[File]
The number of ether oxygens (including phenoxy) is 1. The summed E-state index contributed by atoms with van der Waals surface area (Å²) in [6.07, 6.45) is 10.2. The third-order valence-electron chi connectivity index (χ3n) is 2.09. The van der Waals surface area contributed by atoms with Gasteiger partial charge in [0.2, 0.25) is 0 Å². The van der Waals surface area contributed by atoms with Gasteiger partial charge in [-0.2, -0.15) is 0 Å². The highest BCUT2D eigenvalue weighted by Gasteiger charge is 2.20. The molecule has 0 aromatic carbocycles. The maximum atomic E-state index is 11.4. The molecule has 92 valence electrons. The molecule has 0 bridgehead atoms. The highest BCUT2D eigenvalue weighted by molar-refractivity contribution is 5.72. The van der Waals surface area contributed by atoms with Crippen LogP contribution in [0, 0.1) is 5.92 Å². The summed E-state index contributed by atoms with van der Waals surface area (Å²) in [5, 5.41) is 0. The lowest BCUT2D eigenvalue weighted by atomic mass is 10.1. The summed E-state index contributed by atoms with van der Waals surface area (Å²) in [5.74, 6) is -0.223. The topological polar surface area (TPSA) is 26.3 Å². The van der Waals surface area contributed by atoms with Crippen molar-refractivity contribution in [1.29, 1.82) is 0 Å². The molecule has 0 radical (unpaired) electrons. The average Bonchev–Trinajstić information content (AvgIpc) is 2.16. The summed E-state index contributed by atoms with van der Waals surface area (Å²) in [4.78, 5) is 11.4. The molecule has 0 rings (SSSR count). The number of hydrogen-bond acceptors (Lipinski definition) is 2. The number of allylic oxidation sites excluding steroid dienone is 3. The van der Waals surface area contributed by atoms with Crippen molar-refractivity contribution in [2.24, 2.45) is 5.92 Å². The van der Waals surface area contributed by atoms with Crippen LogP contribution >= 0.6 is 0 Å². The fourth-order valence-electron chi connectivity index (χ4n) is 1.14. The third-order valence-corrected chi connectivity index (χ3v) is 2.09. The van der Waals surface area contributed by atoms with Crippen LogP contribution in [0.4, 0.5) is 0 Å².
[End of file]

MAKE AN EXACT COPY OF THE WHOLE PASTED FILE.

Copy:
The number of ether oxygens (including phenoxy) is 1. The summed E-state index contributed by atoms with van der Waals surface area (Å²) in [6.07, 6.45) is 10.2. The third-order valence-electron chi connectivity index (χ3n) is 2.09. The van der Waals surface area contributed by atoms with Gasteiger partial charge in [0.2, 0.25) is 0 Å². The van der Waals surface area contributed by atoms with Gasteiger partial charge in [-0.2, -0.15) is 0 Å². The highest BCUT2D eigenvalue weighted by Gasteiger charge is 2.20. The molecule has 0 aromatic carbocycles. The maximum atomic E-state index is 11.4. The molecule has 92 valence electrons. The molecule has 0 bridgehead atoms. The highest BCUT2D eigenvalue weighted by molar-refractivity contribution is 5.72. The van der Waals surface area contributed by atoms with Crippen LogP contribution in [0, 0.1) is 5.92 Å². The summed E-state index contributed by atoms with van der Waals surface area (Å²) in [5, 5.41) is 0. The lowest BCUT2D eigenvalue weighted by atomic mass is 10.1. The summed E-state index contributed by atoms with van der Waals surface area (Å²) in [5.74, 6) is -0.223. The topological polar surface area (TPSA) is 26.3 Å². The van der Waals surface area contributed by atoms with Crippen molar-refractivity contribution in [1.29, 1.82) is 0 Å². The molecule has 0 radical (unpaired) electrons. The average Bonchev–Trinajstić information content (AvgIpc) is 2.16. The summed E-state index contributed by atoms with van der Waals surface area (Å²) in [4.78, 5) is 11.4. The molecule has 0 rings (SSSR count). The number of hydrogen-bond acceptors (Lipinski definition) is 2. The number of allylic oxidation sites excluding steroid dienone is 3. The van der Waals surface area contributed by atoms with Crippen molar-refractivity contribution in [2.24, 2.45) is 5.92 Å². The van der Waals surface area contributed by atoms with Crippen LogP contribution >= 0.6 is 0 Å². The fourth-order valence-electron chi connectivity index (χ4n) is 1.14. The third-order valence-corrected chi connectivity index (χ3v) is 2.09. The van der Waals surface area contributed by atoms with Crippen LogP contribution in [0.4, 0.5) is 0 Å².